The thermometer hit 80ºF (27ºC) in New York this week. It is T-shirt season. This is the first week I’ve been out in public wearing just one thin clingy layer. Me, my nipples, and my dog.
I like the contour of my chest in a T-shirt. I like the definition; clavicle, sternum, pecs, and nipples. It looks like a male chest attached to a short and not-quite-so male torso.
Last summer I wore a heavy T-shirt over my binder. I didn’t want the binder’s outline to show. I have not figured out how I want my T-shirts to fit. I’m not sure what is too tight around the chest, what is too loose, what is just right. Where the sleeve should hit my bicep. How the bottom should hug my waist. After years of being overweight, I lean towards loose. I’ve bought and/or returned a dozen different T-shirts. The one thing they have in common is you can see my nipple bumps. I’ve kept a boy’s XL from Lands End, a men’s S from Uniqlo, and a men’s M from Bonobos.
My nipples are prominent. My shirts feel oddly transparent. Prior to top surgery my nipples were invisible; smoothed over by sports bras and binders. Women’s nipples are supposed to stay hidden. The last time it was fashionable for women to poke through a sweater was in the 1950’s, when bullet bras were popular. Even now, magazines routinely airbrush out all evidence of nipples. Even on male models.
When I go out walking I discretely eye men in T-shirts to see whether their nipples show. I’m not cruising. I used to work with a guy who never looked women in the eye; he only looked at the headlamps. I’m afraid of turning into him. I’ve confirmed that it is common for a man’s nipples to protrude. It is less noticeable when the T-shirt is loose, has graphics or stripes, or is a dark color. Nipples are more visible on guys who are husky, out of shape, and middle-aged, but some young rail thin guys sport them. Nipples are normal.
My surgeon, Dr. Weiss, asked me, at one of my follow-up appointments, how I felt about my chest. Overall, I’m very happy with it, even though my scars look like they belong on Frankenstein’s monster. There is still a small pucker around the incision on the left side. Dr. Weiss noticed it after the bandages came off and was waiting to see whether it settled in. He will fix it in the office, without charge, after the summer is over. The other lumps and bumps disappeared. No dog ears on the sides.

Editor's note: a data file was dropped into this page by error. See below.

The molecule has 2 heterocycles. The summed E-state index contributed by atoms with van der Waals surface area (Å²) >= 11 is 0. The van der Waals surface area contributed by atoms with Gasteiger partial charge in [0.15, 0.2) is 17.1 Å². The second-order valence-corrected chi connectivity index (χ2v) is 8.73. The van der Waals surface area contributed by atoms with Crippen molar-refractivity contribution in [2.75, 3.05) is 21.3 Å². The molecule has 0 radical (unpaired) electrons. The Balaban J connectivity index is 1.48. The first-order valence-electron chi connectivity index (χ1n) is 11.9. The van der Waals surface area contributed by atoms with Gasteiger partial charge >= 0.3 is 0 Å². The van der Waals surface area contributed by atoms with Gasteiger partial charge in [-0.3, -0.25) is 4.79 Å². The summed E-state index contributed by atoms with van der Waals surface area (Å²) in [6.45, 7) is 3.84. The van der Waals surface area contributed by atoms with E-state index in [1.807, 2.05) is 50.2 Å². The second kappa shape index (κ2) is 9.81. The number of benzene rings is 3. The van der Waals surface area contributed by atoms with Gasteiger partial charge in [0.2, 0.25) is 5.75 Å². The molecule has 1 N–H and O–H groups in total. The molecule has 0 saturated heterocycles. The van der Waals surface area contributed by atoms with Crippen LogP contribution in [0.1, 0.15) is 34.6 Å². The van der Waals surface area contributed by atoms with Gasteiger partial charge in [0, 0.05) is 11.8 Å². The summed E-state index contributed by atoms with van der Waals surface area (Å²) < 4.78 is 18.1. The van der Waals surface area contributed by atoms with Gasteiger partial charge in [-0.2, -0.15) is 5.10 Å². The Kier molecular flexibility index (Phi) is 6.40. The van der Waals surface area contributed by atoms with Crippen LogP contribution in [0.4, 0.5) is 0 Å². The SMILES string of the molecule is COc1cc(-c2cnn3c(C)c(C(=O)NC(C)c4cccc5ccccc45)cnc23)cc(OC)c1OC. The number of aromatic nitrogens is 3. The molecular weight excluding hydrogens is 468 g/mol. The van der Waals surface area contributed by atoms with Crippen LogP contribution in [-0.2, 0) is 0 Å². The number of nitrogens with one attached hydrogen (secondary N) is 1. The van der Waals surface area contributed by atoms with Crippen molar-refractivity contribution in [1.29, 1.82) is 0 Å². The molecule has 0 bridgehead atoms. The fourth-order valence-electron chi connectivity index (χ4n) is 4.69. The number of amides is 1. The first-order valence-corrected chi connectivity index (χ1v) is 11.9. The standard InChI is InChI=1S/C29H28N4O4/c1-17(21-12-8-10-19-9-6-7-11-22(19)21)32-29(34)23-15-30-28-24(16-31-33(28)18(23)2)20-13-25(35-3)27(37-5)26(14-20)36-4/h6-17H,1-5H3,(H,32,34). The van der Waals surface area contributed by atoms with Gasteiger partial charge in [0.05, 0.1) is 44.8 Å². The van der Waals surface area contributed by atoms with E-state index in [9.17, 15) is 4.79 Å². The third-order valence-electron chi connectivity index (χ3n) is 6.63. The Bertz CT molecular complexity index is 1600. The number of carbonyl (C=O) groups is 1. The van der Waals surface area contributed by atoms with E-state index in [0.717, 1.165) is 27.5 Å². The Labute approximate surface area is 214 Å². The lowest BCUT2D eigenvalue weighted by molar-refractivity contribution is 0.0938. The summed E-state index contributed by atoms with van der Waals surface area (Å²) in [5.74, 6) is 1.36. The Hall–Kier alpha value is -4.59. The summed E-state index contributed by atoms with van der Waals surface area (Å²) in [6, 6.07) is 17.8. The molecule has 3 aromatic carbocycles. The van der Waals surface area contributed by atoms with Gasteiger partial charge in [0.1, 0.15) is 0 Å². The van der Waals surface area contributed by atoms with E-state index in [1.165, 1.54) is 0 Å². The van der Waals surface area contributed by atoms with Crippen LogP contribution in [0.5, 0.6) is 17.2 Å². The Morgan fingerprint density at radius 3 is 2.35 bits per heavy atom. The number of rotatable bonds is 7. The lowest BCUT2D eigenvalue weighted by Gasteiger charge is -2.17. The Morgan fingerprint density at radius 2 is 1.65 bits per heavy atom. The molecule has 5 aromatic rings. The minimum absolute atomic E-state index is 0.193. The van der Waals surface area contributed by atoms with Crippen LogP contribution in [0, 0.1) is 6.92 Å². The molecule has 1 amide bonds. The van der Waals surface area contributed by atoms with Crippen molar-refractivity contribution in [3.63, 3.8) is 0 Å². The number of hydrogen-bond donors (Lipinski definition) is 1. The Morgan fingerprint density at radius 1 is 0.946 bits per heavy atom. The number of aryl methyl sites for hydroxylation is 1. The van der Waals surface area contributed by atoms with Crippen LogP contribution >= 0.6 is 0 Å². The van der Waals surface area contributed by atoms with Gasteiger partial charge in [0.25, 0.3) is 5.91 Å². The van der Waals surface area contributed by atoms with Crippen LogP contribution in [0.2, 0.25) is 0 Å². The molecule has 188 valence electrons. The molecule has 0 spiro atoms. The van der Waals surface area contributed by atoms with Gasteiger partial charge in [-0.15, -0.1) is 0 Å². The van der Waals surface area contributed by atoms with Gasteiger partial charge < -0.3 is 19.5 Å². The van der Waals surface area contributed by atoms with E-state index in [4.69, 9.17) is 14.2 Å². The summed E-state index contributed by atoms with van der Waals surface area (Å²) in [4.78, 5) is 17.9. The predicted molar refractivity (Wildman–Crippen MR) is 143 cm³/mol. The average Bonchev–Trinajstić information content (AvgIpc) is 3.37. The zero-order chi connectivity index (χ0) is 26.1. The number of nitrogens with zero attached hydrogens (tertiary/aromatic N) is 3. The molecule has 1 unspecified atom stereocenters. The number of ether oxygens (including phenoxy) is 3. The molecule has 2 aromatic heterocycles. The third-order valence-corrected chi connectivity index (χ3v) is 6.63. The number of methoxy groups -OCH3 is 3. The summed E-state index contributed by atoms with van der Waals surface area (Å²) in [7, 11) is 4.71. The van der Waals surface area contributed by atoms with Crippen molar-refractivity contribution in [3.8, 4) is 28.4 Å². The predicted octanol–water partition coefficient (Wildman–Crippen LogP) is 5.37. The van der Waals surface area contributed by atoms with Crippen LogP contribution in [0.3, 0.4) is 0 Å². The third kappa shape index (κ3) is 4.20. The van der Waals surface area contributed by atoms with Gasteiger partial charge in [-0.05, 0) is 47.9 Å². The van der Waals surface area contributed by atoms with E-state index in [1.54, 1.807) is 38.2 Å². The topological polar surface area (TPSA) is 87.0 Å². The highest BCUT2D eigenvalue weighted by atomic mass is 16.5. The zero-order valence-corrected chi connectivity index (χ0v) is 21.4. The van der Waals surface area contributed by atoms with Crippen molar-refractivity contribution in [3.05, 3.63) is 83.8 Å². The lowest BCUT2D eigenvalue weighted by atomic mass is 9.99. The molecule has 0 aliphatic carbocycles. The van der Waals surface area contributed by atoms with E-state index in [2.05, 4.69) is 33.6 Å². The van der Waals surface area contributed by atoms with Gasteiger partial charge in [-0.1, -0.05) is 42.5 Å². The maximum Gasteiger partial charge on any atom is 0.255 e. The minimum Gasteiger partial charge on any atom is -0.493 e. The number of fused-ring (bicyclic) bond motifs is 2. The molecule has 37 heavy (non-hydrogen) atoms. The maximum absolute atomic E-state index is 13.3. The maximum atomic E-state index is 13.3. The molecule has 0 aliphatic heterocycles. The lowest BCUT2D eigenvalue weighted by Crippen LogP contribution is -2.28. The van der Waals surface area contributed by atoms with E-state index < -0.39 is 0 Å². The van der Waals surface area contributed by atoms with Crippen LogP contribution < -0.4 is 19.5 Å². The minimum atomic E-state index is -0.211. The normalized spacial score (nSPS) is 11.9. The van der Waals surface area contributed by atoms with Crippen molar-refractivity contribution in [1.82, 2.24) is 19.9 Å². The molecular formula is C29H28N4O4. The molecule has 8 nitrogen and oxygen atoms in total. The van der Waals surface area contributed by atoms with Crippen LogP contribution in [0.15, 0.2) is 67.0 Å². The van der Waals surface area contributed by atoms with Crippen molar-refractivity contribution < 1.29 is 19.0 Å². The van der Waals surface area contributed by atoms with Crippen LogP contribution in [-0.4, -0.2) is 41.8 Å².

He asked me if I was OK with my nipples. Dr. Weiss does double incision top surgery with pedicle preservation. Instead of doing a nipple graft, he leaves the areolae and nipples attached to the stem but reduces the size of the areolae. Compared to a standard male chest, my areolae are a little large (roughly the size of a Quarter coin), and my nipples are proportionately big and perky. Despite their size, the placement is good and they look like they belong there. They are familiar. I don’t need to reduce, move, or adjust them; someone else might feel differently. My nipples don’t have to be perfect.
I’m glad I had top surgery. I like the way I look in a T-shirt, even with the bumps. I might try going one size smaller next time I’m shopping. I’m reclaiming my right to present as masculinely as I want to. I’m down to one layer, and at least to me, my chest looks great.
Notes: For models without nipples, here is an article from New York Magazine on how Rolling Stone Magazine edits and alters cover photos. And when you just can’t stand to look at one more airbrushed model, and you want to see what real butch, femme, queer, transgender, and/or non-binary people look like (and which catch phrase they use for themselves) you can look at this gallery of photos from The Identity Project (photographed by Sarah Deragon). And at Meg Allen’s BUTCH gallery, or buy a copy of Wendi Kali’s book The Butch/Femme Photo Project.